Beyond Bureaucracy: The Aftermath of UNGASS

10/05/2016 17:28 | Updated 11 May 2016

In 2012, when the Presidents of Colombia, Mexico and Guatemala called for the UN General Assembly Special Session on Drugs to be brought forward to 2016, there was a mood of great optimism. Hopes were high that this meeting would allow countries, currently bound by their obligations under the UN Drug Conventions, greater flexibility in dealing with their own drug policies. This was not to be.

Many held hopes that the UN would step back from the 'war on drugs' approach and rhetoric, which has dominated international policy and science since 1971. Instead the UN made only minor changes to the existing status quo. The focus remains on supply reduction and sending a message that 'drugs are bad'. This failure to change the core principles and formulate a new approach means that the almost insurmountable barriers to research will stay in place for the time being. Those hoping for a more evidenced-based approach have been left disappointed, despite growing evidence of the success of alternative approaches, such as in Portugal, Uruguay and elsewhere.

Governments of the world have failed to recognise that the UN Drug Conventions are no longer universally followed. Legal regulation of cannabis is happening in a number of countries, and Canada announced that they would legally regulate cannabis for non-medical use in 2017. The failure to address this shift, frequently referred to as "the elephant in the room" in side-events at UNGASS, risks rendering the UN increasingly insignificant as nation states take unilateral action.

The Global Commission on Drug Policy were "profoundly disappointed" by the entire UNGASS process, a sentiment widely shared throughout civil society and progressive and moderate nations. More disappointing than the lack of substantial progress, and more significant than the minor changes in language, were the frankly absurd and continuously evolving measures that the UN security went to in order to prevent NGOs from accessing the debates. Hundreds of people who have devoted their lives to the improvement of drug policy, and who had spent large portions of already limited budgets to travel to UNGASS, were denied access and a chance to add their voice.

The debate that produced the outcome document was already long finished, in Vienna, before the UNGASS had even begun and was promptly signed and adopted by 'consensus' before we heard from dissenting voices such as President Morales of Bolivia, President Pena Nieto of Mexico, President Santos of Colombia as well as Ministers from Canada and the Czech Republic. With so many dissenting voices, one wonders whether there is any value in having a so-called consensus document.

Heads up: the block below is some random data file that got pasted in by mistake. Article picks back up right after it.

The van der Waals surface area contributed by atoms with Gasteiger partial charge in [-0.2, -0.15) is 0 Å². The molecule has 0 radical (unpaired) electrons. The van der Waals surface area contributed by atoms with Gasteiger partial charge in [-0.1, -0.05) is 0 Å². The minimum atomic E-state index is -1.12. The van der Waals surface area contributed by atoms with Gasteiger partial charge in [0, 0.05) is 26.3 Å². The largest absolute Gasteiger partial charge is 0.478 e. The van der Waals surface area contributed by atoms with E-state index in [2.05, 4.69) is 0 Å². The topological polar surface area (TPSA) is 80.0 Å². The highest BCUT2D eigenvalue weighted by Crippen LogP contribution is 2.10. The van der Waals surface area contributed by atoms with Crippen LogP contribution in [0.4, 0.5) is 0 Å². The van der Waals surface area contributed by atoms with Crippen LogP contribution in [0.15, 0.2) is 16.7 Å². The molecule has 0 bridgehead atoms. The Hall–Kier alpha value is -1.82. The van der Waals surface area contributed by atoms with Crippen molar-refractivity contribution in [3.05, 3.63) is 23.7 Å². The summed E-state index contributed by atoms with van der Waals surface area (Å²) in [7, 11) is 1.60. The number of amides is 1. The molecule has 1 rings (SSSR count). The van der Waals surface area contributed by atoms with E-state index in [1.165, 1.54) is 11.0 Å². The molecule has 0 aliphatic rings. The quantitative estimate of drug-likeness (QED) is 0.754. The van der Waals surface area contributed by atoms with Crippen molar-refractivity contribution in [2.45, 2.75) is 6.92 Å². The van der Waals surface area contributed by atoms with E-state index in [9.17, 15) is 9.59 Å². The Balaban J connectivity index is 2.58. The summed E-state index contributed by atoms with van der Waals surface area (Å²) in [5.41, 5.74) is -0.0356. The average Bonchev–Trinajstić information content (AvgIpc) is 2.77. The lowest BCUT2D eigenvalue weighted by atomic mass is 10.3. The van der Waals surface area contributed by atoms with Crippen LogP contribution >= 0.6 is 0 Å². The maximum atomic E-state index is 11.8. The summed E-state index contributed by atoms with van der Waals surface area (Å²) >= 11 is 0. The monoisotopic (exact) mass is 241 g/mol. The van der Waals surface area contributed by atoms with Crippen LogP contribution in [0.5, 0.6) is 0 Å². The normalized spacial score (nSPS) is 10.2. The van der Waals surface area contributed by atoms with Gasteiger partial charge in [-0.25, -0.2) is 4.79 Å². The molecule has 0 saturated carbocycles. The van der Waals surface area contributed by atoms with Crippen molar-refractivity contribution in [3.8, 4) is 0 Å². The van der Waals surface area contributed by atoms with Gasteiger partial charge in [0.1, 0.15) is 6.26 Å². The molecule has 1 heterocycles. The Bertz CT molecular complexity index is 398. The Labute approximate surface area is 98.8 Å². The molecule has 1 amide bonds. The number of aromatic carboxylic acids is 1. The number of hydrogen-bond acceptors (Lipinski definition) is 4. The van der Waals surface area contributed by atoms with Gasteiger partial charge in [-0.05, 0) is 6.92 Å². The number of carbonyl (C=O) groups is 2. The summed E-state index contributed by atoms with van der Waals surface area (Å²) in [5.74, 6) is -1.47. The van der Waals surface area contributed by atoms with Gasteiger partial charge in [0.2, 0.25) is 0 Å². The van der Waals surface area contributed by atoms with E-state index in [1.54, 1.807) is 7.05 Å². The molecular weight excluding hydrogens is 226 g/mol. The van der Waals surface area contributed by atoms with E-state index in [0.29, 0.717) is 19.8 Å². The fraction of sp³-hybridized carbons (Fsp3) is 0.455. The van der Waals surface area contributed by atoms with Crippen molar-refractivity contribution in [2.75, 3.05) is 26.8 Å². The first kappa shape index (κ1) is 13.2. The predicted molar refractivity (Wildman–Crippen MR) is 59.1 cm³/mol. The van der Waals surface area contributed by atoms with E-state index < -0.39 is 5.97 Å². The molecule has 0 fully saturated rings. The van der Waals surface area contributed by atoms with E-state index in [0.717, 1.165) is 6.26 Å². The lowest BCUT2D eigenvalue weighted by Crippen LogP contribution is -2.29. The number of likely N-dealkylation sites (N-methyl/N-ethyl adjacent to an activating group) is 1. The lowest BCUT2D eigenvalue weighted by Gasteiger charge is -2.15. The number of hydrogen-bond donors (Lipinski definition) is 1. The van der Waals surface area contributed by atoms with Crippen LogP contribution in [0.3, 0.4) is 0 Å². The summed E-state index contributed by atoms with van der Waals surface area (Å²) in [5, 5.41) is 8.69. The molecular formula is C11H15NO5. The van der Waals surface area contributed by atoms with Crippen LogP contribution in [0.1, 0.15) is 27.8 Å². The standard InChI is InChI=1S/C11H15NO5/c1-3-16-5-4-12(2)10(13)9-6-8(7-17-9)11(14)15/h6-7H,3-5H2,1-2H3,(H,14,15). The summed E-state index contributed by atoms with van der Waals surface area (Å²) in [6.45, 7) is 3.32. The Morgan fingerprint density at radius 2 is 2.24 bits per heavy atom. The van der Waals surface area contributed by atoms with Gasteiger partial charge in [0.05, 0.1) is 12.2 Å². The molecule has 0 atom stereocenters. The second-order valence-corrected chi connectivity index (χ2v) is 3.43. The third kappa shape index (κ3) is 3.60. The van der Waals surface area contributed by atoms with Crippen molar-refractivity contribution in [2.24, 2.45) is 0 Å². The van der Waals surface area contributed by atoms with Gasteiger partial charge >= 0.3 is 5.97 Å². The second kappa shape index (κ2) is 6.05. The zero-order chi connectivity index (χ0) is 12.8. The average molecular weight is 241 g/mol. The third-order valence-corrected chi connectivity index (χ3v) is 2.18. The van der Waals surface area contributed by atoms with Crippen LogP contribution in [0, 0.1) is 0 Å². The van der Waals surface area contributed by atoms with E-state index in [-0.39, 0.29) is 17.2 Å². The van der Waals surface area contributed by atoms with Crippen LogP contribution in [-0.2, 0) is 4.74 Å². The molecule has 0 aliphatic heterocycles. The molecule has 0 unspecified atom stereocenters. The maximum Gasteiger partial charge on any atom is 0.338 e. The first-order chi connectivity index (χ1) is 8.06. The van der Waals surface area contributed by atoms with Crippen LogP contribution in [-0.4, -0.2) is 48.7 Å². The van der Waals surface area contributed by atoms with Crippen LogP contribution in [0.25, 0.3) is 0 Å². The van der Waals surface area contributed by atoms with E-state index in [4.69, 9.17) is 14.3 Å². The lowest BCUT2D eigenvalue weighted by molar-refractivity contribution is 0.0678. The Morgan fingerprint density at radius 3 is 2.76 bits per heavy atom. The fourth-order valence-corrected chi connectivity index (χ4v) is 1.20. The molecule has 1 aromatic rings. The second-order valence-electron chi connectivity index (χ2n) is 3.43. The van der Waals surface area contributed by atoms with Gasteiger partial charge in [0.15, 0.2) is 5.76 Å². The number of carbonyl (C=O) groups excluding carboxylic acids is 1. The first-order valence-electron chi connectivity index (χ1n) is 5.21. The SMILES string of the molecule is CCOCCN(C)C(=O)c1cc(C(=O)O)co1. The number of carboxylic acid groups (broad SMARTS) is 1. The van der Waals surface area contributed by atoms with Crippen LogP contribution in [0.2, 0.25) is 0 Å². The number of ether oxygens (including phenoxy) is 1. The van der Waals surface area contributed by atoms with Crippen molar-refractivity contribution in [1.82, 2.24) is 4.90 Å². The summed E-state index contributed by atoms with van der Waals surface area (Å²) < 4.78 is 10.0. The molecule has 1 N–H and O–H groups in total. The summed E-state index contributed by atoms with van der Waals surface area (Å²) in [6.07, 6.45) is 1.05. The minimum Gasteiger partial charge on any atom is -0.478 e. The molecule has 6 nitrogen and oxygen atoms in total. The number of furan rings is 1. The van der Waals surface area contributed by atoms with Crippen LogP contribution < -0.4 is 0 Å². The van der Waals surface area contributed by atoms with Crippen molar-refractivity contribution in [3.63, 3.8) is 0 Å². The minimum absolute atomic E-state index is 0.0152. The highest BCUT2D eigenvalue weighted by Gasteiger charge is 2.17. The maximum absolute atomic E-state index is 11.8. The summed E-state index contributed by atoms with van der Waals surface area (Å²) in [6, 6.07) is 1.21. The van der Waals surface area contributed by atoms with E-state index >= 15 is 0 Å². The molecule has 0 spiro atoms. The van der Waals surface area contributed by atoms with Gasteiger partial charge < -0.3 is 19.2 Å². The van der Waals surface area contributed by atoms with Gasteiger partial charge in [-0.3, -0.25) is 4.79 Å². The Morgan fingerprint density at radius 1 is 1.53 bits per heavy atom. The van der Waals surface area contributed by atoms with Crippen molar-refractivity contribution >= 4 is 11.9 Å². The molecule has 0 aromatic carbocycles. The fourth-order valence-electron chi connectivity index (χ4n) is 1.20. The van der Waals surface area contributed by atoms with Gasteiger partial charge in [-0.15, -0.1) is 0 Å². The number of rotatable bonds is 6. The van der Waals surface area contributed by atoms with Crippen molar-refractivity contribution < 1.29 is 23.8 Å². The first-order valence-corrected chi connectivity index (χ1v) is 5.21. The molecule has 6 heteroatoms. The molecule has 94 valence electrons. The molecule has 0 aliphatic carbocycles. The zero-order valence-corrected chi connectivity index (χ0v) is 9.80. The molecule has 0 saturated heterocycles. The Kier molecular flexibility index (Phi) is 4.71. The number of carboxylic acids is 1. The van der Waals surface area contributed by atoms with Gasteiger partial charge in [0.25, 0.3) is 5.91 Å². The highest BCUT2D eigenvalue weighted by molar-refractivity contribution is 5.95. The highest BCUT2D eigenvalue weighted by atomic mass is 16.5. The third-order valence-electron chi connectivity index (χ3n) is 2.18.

The Outcome Document did achieve some degree of progress. States agreed that drug use is above all a health issue and that the proportionality principle should be used in sentencing. There were also some major failures; Indonesia led a group of countries including China, Singapore, Egypt, Pakistan and Iran in blocking a proposal calling for abolition of the death penalty for drug offences. A major driver for the lack of change was the ease with which regressive countries could block new language. This was exacerbated by the clandestine manner in which negotiations took place, behind closed doors in sessions to which UN accredited NGOs were denied entry.

The big questions went largely unaddressed. What can be done to reduce the harms associated with drug use without creating new problems? How can research help understand the problems better? What would an evidenced-based approach to drug policy look like? The new UNGASS 'consensus' document fails to respond to the many challenges to prohibition grounded in health, human rights and development impact. As was recently stated in the Lancet, prohibitionist policies:

"are portrayed and defended vigorously by many policy makers as necessary to preserve public health and safety, and yet the evidence suggests that they have contributed directly and indirectly to lethal violence, communicable-disease transmission, discrimination, forced displacement, unnecessary physical pain, and the undermining of people's right to health."

The majority of the discussions at UNGASS are increasingly out of touch with reality. In a separate event in New York immediately preceding UNGASS, the Cannabis Science and Policy Summit, experts gathered from around the world to fiercely debate each other, but hardly anyone asked whether cannabis will be legalized; everyone talked about how. Meanwhile, even the progressive among those in the UN Headquarters continue to endorse the Outcome Document, which purports to be a consensus commitment of the international community to continue criminalizing the market and focusing on ineffective supply reduction measures.

The billions spent, and the many lives lost or ruined, in fighting the war on drugs have not brought success. Yet the international community has, as noted by Colombia's Justice Minister Yesid Reyes, resolved itself to insanity by continuing to do the same things and expect different results. A drug free world? We cannot hope to achieve such an aim and therefore should take a realist approach based on common sense and scientific evidence.

The UNGASS was a disappointment to both progressives and hardliners alike. Whilst we may decry the small progress in the outcome document, we can find solace in the fact that an increasing number of countries seem intent on acting unilaterally outside the UN Drug Conventions. Principled non-compliance may start to become the norm.